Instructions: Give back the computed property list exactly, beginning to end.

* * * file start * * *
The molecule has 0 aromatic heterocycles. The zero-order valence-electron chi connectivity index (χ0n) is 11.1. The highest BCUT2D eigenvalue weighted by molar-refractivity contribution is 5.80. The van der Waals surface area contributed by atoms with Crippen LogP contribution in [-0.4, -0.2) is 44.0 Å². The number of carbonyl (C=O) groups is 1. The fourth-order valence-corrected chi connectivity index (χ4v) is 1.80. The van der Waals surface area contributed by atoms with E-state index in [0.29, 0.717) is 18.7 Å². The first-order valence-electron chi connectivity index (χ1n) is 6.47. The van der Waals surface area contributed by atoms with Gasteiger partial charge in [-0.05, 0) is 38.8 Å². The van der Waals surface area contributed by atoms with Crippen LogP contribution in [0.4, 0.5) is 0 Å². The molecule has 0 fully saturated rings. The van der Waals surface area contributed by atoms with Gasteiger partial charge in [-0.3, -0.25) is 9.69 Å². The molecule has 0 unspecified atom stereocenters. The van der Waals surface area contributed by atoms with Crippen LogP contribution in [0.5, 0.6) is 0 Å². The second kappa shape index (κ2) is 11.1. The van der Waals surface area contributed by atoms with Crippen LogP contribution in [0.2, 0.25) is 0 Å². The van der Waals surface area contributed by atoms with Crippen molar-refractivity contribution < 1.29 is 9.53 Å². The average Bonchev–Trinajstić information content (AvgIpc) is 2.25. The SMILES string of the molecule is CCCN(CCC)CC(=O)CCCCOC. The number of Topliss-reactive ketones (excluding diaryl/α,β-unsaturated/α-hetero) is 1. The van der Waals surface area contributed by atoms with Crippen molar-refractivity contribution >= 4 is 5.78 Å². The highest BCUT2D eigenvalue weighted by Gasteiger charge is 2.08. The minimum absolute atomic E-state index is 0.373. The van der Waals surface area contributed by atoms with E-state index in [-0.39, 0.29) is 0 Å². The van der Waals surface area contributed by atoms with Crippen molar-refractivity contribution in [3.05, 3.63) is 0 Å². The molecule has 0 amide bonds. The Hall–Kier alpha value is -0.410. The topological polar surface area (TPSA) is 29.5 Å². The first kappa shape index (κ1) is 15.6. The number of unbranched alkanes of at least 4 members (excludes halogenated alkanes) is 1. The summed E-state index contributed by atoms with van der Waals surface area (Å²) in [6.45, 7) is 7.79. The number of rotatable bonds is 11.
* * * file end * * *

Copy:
The molecule has 0 aromatic heterocycles. The zero-order valence-electron chi connectivity index (χ0n) is 11.1. The highest BCUT2D eigenvalue weighted by molar-refractivity contribution is 5.80. The van der Waals surface area contributed by atoms with Crippen LogP contribution in [-0.4, -0.2) is 44.0 Å². The number of carbonyl (C=O) groups is 1. The fourth-order valence-corrected chi connectivity index (χ4v) is 1.80. The van der Waals surface area contributed by atoms with E-state index in [0.29, 0.717) is 18.7 Å². The first-order valence-electron chi connectivity index (χ1n) is 6.47. The van der Waals surface area contributed by atoms with Gasteiger partial charge in [-0.05, 0) is 38.8 Å². The van der Waals surface area contributed by atoms with Crippen LogP contribution in [0.4, 0.5) is 0 Å². The molecule has 0 fully saturated rings. The van der Waals surface area contributed by atoms with Gasteiger partial charge in [-0.3, -0.25) is 9.69 Å². The molecule has 0 unspecified atom stereocenters. The van der Waals surface area contributed by atoms with Crippen LogP contribution in [0.5, 0.6) is 0 Å². The second kappa shape index (κ2) is 11.1. The van der Waals surface area contributed by atoms with Crippen LogP contribution in [0.2, 0.25) is 0 Å². The van der Waals surface area contributed by atoms with Crippen molar-refractivity contribution < 1.29 is 9.53 Å². The average Bonchev–Trinajstić information content (AvgIpc) is 2.25. The SMILES string of the molecule is CCCN(CCC)CC(=O)CCCCOC. The number of Topliss-reactive ketones (excluding diaryl/α,β-unsaturated/α-hetero) is 1. The van der Waals surface area contributed by atoms with Crippen molar-refractivity contribution >= 4 is 5.78 Å². The highest BCUT2D eigenvalue weighted by Gasteiger charge is 2.08. The minimum absolute atomic E-state index is 0.373. The van der Waals surface area contributed by atoms with E-state index in [-0.39, 0.29) is 0 Å². The van der Waals surface area contributed by atoms with Crippen molar-refractivity contribution in [3.05, 3.63) is 0 Å². The molecule has 0 amide bonds. The Hall–Kier alpha value is -0.410. The topological polar surface area (TPSA) is 29.5 Å². The first kappa shape index (κ1) is 15.6. The number of unbranched alkanes of at least 4 members (excludes halogenated alkanes) is 1. The summed E-state index contributed by atoms with van der Waals surface area (Å²) in [6.45, 7) is 7.79. The number of rotatable bonds is 11.